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The Beatitudes of Love, Contemplation (1938)

Painting, Oil on canvas, 1067mm x 704mm
Woman and man dancing in foreground. Crowd in background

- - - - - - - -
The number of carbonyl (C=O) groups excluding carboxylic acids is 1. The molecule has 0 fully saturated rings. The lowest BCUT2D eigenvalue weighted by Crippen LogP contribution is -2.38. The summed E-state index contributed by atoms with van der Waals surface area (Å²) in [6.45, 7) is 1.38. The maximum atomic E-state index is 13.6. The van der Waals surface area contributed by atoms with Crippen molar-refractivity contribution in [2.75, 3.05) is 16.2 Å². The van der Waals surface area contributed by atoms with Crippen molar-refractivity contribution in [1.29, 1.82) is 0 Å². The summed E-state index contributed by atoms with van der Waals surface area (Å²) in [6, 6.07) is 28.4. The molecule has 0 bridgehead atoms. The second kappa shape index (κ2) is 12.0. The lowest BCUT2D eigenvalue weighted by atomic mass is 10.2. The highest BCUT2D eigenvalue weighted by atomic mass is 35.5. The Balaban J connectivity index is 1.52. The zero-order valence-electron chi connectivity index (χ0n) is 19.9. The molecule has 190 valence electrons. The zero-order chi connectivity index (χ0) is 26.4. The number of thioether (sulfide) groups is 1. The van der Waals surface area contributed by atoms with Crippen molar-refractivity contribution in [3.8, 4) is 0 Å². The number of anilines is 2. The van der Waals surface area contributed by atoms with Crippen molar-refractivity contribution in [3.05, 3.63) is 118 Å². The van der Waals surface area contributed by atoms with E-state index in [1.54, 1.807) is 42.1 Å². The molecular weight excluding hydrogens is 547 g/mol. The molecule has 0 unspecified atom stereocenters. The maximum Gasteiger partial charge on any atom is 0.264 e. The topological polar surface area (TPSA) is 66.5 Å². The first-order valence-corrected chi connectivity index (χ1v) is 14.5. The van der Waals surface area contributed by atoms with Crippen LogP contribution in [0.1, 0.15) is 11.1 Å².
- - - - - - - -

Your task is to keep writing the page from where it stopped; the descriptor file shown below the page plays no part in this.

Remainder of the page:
At a time of financial difficulty and personal isolation, after a divorce followed by the immediate failure of his second marriage, Spencer embarked on ‘The Beatitudes of Love’; he withdrew into the realm of his pictures to produce a series depicting couples (‘husbands and wives’) that he hoped to place in cubicles in his projected Church House. An artist firmly rooted in his response to places, he worked instead entirely from imagination, using uncharacteristically plain backgrounds to emphasise the figures, which are amongst the most radically distorted in his oeuvre. Spencer was aware of this, but explained in a later letter, ‘…I love them from within outwards and whatever that outward appearance may be it is an exquisite reminder of what is loved within, no matter what that exterior appearance may be.’ The couple are united by the enfolding rhythm of three hands, whereas the fourth assumes a disturbingly claw-like form, and the woman’s profile is claustrophobically inseparable from the head and huge ear of the man behind. In this picture, he noted, ‘the figures are engaged in contemplation of each other, as is expressed by their rapt gaze, as though they would never stop looking.